Windows PE does not support wireless connections. Because of this, the computer being restored must be physically connected to the small business network.
BitLocker Drive Encryption (BitLocker) is a data protection feature that is available in some versions of Windows Vista, Windows 7, and Windows 8. BitLocker protects against data theft or exposure on computers that are lost or stolen, and offers more secure data deletion when computers are decommissioned.
For Windows Server 2012 Essentials: If the computer that you need to restore was encrypted using BitLocker (whether it was just the operating system drive or the operating system drive and single or multiple other fixed drives), you can still use the full system restore media contained on the CD provided with your server and the Full System Restore Wizard to re-install the hard drive image, including the operating system, from a backup and restore the data to the new or repaired computer.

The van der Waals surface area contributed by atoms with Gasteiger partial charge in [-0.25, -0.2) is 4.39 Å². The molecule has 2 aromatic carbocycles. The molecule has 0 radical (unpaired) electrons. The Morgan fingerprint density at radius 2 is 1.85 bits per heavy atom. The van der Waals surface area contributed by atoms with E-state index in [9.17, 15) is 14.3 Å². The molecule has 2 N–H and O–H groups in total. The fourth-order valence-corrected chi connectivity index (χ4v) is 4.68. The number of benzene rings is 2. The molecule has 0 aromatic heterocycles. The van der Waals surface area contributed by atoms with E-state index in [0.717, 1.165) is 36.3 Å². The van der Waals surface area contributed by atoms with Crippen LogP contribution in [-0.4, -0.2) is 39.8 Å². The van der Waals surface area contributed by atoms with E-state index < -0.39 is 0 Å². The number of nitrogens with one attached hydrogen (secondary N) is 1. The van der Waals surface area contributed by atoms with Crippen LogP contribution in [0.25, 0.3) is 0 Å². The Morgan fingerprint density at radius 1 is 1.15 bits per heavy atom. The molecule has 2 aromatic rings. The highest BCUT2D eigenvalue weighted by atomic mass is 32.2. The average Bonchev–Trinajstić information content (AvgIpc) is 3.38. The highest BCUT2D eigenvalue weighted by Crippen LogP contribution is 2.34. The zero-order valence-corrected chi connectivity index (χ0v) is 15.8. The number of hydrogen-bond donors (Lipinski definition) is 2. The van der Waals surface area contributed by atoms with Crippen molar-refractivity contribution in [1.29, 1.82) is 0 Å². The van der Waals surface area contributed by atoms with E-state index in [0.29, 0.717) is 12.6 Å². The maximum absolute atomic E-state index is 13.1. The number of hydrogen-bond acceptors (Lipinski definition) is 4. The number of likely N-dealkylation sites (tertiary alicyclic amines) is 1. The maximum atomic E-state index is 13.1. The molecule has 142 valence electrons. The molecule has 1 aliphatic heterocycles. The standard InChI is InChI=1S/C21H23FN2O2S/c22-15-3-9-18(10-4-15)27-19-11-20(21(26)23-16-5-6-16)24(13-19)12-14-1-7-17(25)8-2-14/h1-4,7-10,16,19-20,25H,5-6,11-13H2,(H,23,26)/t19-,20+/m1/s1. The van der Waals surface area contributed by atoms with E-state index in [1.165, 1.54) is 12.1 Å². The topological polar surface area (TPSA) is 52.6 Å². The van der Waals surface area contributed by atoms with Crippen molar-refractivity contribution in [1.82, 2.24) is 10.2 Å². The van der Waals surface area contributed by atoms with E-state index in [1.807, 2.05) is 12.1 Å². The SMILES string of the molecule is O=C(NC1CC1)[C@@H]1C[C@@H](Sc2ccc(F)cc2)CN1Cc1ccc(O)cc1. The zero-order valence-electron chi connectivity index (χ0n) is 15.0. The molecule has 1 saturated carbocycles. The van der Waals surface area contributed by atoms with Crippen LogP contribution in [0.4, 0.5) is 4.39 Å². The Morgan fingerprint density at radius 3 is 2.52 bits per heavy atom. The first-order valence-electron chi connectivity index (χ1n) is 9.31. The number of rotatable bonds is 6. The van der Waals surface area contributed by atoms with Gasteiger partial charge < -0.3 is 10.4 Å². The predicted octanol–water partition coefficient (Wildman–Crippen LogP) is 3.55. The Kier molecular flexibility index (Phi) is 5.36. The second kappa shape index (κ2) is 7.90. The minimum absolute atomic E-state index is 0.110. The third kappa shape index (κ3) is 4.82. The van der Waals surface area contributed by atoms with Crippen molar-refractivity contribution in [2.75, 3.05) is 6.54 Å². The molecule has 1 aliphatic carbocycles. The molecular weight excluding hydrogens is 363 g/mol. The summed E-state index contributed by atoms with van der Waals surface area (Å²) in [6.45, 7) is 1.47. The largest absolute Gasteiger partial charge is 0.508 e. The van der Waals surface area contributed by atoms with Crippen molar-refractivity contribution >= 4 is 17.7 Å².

For Windows Server 2012 R2 Essentials: If the computer that you need to restore was encrypted using BitLocker (whether it was just the operating system drive or the operating system drive and single or multiple other fixed drives), you can still use the Full System Restore Wizard to re-install the hard drive image, including the operating system, from a backup and restore the data to the new or repaired computer.
When the server backs up drives, folders, and files, an unencrypted version is saved to the server. During full system restore, this unencrypted version is copied to the computer.
After a successful full system restore, you must reactivate BitLocker on the computer.
For instructions about how to enable BitLocker on computers that are running Windows 8, see BitLocker: How to enable BitLocker.
For instructions about how to enable BitLocker on computers that are running Windows 7, see BitLocker Drive Encryption Step-by-Step Guide for Windows 7.
For more information about BitLocker Drive Encryption basics, see BitLocker Frequently Asked Questions (FAQ).
Encrypting File System-encrypted files